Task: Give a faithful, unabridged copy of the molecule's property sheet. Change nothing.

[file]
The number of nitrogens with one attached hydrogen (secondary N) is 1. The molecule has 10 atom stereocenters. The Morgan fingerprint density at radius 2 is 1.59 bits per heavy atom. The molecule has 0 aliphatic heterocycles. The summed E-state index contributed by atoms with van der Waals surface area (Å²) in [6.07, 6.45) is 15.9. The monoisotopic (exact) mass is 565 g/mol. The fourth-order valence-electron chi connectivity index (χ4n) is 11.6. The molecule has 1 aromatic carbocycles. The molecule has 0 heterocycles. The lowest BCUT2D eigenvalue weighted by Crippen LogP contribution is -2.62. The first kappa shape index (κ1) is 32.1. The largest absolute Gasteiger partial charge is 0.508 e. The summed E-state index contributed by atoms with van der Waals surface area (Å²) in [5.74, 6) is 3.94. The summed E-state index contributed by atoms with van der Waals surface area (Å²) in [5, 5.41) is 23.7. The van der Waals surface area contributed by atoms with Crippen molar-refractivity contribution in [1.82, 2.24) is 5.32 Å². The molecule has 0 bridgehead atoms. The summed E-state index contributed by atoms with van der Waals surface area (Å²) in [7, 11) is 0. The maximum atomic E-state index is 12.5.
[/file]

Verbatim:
The number of nitrogens with one attached hydrogen (secondary N) is 1. The molecule has 10 atom stereocenters. The Morgan fingerprint density at radius 2 is 1.59 bits per heavy atom. The molecule has 0 aliphatic heterocycles. The summed E-state index contributed by atoms with van der Waals surface area (Å²) in [6.07, 6.45) is 15.9. The monoisotopic (exact) mass is 565 g/mol. The fourth-order valence-electron chi connectivity index (χ4n) is 11.6. The molecule has 1 aromatic carbocycles. The molecule has 0 heterocycles. The lowest BCUT2D eigenvalue weighted by Crippen LogP contribution is -2.62. The first kappa shape index (κ1) is 32.1. The largest absolute Gasteiger partial charge is 0.508 e. The summed E-state index contributed by atoms with van der Waals surface area (Å²) in [5.74, 6) is 3.94. The summed E-state index contributed by atoms with van der Waals surface area (Å²) in [5, 5.41) is 23.7. The van der Waals surface area contributed by atoms with Crippen molar-refractivity contribution in [1.82, 2.24) is 5.32 Å². The molecule has 0 bridgehead atoms. The summed E-state index contributed by atoms with van der Waals surface area (Å²) in [7, 11) is 0. The maximum atomic E-state index is 12.5.